Is Macy's (NYSE: M) hot or not? Once a thriving department store chain selling everything from baby clothes to mattresses, its sales dropped more than 45% at the beginning of the pandemic. It's been plagued by all sorts of problems, but after hitting what appears to be the nadir of its challenges, things are actually looking up.
Why Macy's lost its luster
Macy's is the second-largest apparel-focused retailer in the U.S., and it made its big bucks through its huge department stores. But what was once a major asset is now weighing the company down. Department stores are out of fashion, and the malls they typically anchor were seeing less foot traffic even before the pandemic hit and people had to stay home.
Cheaper stores with competitive digital options, such as Target, with its private-label apparel brands, were succeeding in the digital era. Macy's launched a digital program as well, but the business initially lacked the nimble features that made Target, Nike, and other retailers stars on the e-commerce landscape.
Image source: Macy's.
Before the coronavirus hit, Macy's was toying with various solutions to its woes, such as closing down offices, shuttering stores, shrinking store size, and changing store formats. But the foundational changes brought out by the pandemic are what can truly turn around the company's prospects.
COVID-19 and the digital revolution
Second-quarter earnings, which covered the period ended Aug.1, were 35% lower than the same time in the prior year, but marked improvement from the first-quarter decline. As with pretty much every retailer these days, sales were powered by digital, which rose 53% to partially compensate for a 61% decrease in in-store sales. But that number lags behind most retailers' year-over-year digital sales growth during a similar time period. For example:
- Target: +195%
- Walmart: +97%
- Costco: +90%
- Gap: +95%
- American Eagle Outfitters: +74%
Digital momentum is also winding down, with July digital sales coming in at a low 25% year-over-year growth as stores reopened, although the company expects that number to grow in the current quarter.
Macy's is shifting its focus to succeed in e-commerce, offering all sorts of options such as in-store pickup of online purchases, curbside pickup, and same-day delivery. It will also close two stores to shoppers in Delaware and Colorado, and turn them into fulfilment centers to meet e-commerce demand.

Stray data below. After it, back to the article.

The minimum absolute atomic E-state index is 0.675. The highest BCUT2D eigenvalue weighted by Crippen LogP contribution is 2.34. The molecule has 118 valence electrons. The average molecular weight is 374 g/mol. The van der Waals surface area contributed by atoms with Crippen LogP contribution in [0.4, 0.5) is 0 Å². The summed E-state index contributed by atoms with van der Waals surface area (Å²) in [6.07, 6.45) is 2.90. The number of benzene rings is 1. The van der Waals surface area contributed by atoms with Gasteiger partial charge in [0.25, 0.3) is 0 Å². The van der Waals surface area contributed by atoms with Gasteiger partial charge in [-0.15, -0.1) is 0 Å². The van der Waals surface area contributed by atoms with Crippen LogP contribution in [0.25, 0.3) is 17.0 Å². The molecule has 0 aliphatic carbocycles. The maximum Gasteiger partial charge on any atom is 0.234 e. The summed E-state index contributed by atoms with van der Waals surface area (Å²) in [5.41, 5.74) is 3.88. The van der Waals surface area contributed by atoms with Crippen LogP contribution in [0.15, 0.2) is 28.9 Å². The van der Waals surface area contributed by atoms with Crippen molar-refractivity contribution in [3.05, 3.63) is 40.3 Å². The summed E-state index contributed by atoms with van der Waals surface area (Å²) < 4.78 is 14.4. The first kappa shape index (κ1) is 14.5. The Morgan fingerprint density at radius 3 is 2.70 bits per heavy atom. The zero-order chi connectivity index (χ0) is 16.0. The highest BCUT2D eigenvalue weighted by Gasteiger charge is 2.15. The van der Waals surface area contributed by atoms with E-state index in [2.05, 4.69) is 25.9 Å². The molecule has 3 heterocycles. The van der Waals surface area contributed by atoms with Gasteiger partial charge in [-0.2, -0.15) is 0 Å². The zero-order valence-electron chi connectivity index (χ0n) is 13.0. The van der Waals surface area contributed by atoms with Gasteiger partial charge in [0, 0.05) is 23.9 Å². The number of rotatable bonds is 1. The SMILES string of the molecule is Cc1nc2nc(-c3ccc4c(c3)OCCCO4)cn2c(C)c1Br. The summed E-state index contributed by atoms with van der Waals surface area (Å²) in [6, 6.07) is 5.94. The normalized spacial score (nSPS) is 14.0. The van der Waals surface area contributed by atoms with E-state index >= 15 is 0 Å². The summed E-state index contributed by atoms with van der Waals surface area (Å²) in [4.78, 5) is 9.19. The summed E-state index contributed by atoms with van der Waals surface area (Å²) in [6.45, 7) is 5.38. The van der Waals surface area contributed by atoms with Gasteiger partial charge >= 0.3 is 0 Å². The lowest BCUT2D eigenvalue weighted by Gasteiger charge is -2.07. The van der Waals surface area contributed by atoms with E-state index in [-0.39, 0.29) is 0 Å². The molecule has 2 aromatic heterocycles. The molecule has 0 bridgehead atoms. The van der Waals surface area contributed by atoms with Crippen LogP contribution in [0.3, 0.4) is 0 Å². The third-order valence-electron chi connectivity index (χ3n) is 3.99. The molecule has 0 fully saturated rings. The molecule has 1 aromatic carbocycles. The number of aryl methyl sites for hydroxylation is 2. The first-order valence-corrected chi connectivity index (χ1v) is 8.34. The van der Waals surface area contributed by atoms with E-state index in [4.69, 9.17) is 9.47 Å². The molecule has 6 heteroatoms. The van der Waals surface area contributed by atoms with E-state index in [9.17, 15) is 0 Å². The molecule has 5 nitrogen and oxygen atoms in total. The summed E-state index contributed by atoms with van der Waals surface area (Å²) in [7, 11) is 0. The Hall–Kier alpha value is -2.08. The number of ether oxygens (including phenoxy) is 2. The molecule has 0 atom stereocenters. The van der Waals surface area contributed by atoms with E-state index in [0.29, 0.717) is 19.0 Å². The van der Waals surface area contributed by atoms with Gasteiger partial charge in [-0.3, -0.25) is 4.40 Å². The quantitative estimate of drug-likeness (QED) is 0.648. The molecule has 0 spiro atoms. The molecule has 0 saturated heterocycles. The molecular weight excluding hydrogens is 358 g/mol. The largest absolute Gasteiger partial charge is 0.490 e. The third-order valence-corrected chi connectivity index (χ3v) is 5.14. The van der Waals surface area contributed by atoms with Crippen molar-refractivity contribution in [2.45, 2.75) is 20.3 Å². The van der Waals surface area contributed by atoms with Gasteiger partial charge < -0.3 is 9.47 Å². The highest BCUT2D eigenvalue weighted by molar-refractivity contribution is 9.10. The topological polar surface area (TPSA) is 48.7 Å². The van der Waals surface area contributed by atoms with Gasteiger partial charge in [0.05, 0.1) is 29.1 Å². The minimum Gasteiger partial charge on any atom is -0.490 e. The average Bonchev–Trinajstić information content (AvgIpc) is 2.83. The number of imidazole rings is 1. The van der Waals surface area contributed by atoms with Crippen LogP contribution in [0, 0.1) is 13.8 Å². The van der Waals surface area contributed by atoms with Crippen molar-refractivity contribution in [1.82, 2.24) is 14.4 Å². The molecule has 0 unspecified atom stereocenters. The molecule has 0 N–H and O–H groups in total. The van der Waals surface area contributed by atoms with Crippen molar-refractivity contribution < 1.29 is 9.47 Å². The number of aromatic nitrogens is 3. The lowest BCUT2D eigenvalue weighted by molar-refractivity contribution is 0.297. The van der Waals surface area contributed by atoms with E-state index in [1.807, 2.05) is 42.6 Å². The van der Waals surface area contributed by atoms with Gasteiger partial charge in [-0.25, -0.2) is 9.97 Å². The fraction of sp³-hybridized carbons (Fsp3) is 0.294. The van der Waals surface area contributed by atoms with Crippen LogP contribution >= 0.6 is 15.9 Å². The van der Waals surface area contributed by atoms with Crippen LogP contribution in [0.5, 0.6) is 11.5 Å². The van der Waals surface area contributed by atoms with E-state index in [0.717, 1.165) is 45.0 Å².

Where Macy's can grow
During Macy's' second-quarter earnings conference call, management said that luxury goods, particularly at Bloomingdale's stores, were selling well. Wealthy customers who can't travel are indulging in apparel, accessories, and home products instead. With Barneys closed, Neiman Marcus recently filing for Chapter 11 bankruptcy protection, and Lord & Taylor going out of business, this is an opportunity for the company to sink its teeth into.
It's also seeing more action in home-based categories like housewares, textiles, activewear, and sleepwear, as people are staying indoors more. Interim CFO Felicia Williams said that the company will lean into these categories.
Finally, Macy's is also seeing greater strength in its mall-based, off-price Backstage stores, which performed better than the full-price stores. In the next two years, it plans to open several free-standing Backstage stores, as well as Bloomingdale's off-price stores.
With retail sales continuing to climb, the department store retailer may get a chunk of that spending as it revamps its omnichannel strategy and focuses on its strengths. The company is expecting sales to keep climbing, especially now that we're approaching the holiday season. In last quarter's earnings call, CEO Jeff Gennette said, "The holidays are when Macy's shines and this year will be no exception."
Gross margin was still 15 points lower than in the past year during the second quarter, but increased to 23.6% from 17.1% in the first quarter. Macy's sold assets and offered debt to enhance its liquidity and ended the quarter with a solid $1.4 billion in cash plus $3 billion untapped credit.
Macy's stock has lost more than 60% of its value year to date. Shares are trading at a supercheap three times trailing-12-month earnings, which makes it a steal for investors who see the upside. But it's still in a precarious situation, and until sales and earnings become more stable, I'd stay away.
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Jennifer Saibil has no position in any of the stocks mentioned. The Motley Fool owns shares of and recommends Nike. The Motley Fool recommends Costco Wholesale. The Motley Fool has a disclosure policy.
The views and opinions expressed herein are the views and opinions of the author and do not necessarily reflect those of Nasdaq, Inc.